‘China is Not an Enemy’ Says Open Letter Signed by 100 American China Experts to Trump
|U.S. President Donald Trump. Photo: VCG|
Experts tell Trump that China is not the enemy, so who is?
A hundred American academics, diplomats and experts from the military and business communities signed an open letter calling on President Donald Trump to reexamine his policy toward China. The letter was published Wednesday in the Washington Post.
In the letter, titled “China is Not an Enemy,” the signatories express concern over the negative orientation of the Trump administration’s China policy.
“We do not believe Beijing is an economic enemy or an existential national security threat that must be confronted in every sphere,” the experts say in the letter.
The five authors are M. Taylor Fravel, a professor at MIT; J. Stapleton Roy, a former U.S. ambassador to China; Michael D. Swaine of the Carnegie Endowment for International Peace; Susan A. Thornton, the former assistant secretary of state for East Asian and Pacific Affairs; and Ezra Vogel, a professor at the Harvard University Fairbank Center for Chinese Studies.
The deterioration of the bilateral relationship is not in the interests of the U.S. or the rest of the world, and Trump’s attempt to “decouple China from the global economy” will damage the U.S. global reputation, according to the letter.
“The United States cannot significantly slow China’s rise without damaging itself,” the authors write.
“The fear that Beijing will replace the United States as the global leader is exaggerated,” the letter says. “Most other countries have no interest in such an outcome, and it is not clear that Beijing itself sees this goal as necessary or feasible.”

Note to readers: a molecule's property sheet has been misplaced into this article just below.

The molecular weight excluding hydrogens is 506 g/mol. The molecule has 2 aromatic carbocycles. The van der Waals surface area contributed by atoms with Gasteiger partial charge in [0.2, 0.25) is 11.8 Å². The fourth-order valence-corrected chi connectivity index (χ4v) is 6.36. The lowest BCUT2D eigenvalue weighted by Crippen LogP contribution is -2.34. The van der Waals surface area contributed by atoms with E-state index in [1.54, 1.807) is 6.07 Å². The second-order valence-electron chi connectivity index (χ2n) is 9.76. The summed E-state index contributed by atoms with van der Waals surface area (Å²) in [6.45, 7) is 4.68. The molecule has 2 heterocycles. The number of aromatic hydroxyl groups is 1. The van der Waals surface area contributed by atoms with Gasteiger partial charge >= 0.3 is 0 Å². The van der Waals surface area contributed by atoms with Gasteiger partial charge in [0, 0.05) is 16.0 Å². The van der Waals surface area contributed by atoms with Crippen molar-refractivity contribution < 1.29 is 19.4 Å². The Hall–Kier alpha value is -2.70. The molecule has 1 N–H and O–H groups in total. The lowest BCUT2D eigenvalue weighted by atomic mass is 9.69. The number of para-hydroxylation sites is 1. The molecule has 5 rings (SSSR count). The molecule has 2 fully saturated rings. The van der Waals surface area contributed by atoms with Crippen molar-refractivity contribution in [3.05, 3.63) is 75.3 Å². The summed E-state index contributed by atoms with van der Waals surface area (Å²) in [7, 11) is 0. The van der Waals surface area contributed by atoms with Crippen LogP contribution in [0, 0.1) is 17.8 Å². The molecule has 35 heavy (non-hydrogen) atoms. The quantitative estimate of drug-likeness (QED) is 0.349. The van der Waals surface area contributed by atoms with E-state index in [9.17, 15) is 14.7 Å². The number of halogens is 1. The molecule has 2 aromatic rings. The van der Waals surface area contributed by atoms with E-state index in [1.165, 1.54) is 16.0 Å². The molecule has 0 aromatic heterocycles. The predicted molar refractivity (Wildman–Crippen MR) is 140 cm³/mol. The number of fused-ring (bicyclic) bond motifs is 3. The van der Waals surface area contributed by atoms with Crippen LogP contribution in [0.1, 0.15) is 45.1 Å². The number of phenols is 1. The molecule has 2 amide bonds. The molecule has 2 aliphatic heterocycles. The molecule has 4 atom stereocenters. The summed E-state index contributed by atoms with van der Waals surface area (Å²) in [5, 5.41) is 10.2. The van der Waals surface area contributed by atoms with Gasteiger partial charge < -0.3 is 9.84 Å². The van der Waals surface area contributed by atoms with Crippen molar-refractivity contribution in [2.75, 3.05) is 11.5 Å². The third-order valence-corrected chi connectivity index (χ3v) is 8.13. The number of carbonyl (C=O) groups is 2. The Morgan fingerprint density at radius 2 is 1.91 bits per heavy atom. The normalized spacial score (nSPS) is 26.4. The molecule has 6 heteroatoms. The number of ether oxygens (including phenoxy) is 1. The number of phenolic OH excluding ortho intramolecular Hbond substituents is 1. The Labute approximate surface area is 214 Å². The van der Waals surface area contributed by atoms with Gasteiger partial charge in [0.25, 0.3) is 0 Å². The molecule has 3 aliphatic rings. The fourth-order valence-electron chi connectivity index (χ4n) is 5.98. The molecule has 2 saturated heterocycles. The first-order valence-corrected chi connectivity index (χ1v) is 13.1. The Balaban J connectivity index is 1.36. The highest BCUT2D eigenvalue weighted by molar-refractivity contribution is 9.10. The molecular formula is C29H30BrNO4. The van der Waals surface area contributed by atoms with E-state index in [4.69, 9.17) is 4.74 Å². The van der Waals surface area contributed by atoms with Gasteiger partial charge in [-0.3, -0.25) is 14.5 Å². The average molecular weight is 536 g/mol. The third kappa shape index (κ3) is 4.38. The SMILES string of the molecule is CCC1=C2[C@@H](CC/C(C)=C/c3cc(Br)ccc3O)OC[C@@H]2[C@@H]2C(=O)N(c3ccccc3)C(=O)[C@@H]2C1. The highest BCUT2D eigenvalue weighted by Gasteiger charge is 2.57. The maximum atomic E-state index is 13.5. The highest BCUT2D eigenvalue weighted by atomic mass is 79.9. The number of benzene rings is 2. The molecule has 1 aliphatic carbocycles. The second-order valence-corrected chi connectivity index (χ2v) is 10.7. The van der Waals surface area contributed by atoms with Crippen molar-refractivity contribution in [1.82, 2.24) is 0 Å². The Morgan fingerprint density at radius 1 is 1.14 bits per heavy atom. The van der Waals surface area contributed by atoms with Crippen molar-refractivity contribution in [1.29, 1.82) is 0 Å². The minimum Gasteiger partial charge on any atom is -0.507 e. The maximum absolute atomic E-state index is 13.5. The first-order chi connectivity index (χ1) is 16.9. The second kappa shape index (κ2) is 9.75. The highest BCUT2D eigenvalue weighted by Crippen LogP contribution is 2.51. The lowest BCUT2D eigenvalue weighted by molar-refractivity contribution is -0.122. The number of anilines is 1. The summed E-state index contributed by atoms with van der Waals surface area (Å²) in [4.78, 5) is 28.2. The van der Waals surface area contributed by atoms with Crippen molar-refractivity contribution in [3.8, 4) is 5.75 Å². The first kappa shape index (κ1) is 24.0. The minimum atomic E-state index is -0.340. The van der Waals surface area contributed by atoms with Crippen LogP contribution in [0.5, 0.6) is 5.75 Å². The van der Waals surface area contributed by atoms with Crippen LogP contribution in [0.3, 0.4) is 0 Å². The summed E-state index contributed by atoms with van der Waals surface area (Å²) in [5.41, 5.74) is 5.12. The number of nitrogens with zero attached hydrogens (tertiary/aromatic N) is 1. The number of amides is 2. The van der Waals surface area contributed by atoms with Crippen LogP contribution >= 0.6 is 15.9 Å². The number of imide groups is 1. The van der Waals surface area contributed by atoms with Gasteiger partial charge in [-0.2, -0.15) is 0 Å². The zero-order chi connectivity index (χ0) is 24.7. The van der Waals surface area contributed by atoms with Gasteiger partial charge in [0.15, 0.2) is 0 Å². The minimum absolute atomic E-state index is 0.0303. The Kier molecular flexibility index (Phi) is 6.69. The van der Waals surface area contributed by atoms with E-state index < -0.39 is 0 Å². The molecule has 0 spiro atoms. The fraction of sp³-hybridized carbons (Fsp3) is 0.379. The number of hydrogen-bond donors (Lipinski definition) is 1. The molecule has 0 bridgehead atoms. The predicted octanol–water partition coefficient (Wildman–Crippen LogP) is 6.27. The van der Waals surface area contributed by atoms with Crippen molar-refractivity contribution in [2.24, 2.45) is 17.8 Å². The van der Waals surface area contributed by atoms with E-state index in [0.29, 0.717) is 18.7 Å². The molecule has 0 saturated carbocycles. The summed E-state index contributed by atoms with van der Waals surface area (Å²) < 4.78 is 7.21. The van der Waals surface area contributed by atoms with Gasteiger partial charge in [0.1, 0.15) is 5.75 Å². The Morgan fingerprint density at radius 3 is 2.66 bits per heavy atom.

The key message of the letter is that the U.S. should not make China its enemy, especially in a rash manner, said Li Cheng, director of the Brookings Institution’s John L. Thornton China Center, who signed the letter.
Signatories are representative as they hold different views toward China — some are pro-China and others are more critical, Li said. But they all disagree with the Trump administration’s China policy, Li said.
“I won’t say we are the majority,” Li said. “Maybe we are the minority that can’t change some people’s extreme views, but among those who reexamine the U.S. policy on China, many have started reconsideration.” Additional scholars have endorsed the letter after its publication online, he said.
A better policy orientation for the U.S. would focus on building long-term alliances that support economic and security objectives based on a realistic assessment of China’s ideology, interests, goals and actions, the experts write.
“We believe that the large number of signers of this open letter clearly indicates that there is no single Washington consensus endorsing an overall adversarial stance toward China, as some believe exists,” the letter concludes.
Views toward China vary significantly among different social groups in the U.S. and also inside the government, Li said.
“There is a need for different voices to let China know that there is no consensus on America’s China policy, and there won’t be one for a long time,” Li said.
Most of the signers are older experts who don’t represent the views of younger Americans, some observers said. Although the open letter originally targeted senior scholars with strong academic backgrounds, Li said it’s inappropriate to argue that younger scholars view China in a more adversarial way. A public poll showed that Americans under 29 are actually friendlier toward China, Li said.
Older scholars and officials have a better understanding of China after witnessing the country’s changes over recent decades, but members of younger generations will also know China better as time goes by, Li said.
“A proper discussion of China policy is very important, and it shouldn’t be limited inside the government,” Li said. Although it is unclear whether the letter will influence policy, he said it sends a strong message that “the views toward China between the U.S. government and scholars are different.”
Since last year, the two countries have been locked in a trade war, slapping tit-for-tat tariffs on hundreds of billions of dollars of each other’s goods. Chinese President Xi Jinping and Trump agreed last week at a G-20 summit in Osaka, Japan, to resume trade talks. The U.S. also agreed not to impose new tariffs on Chinese imports.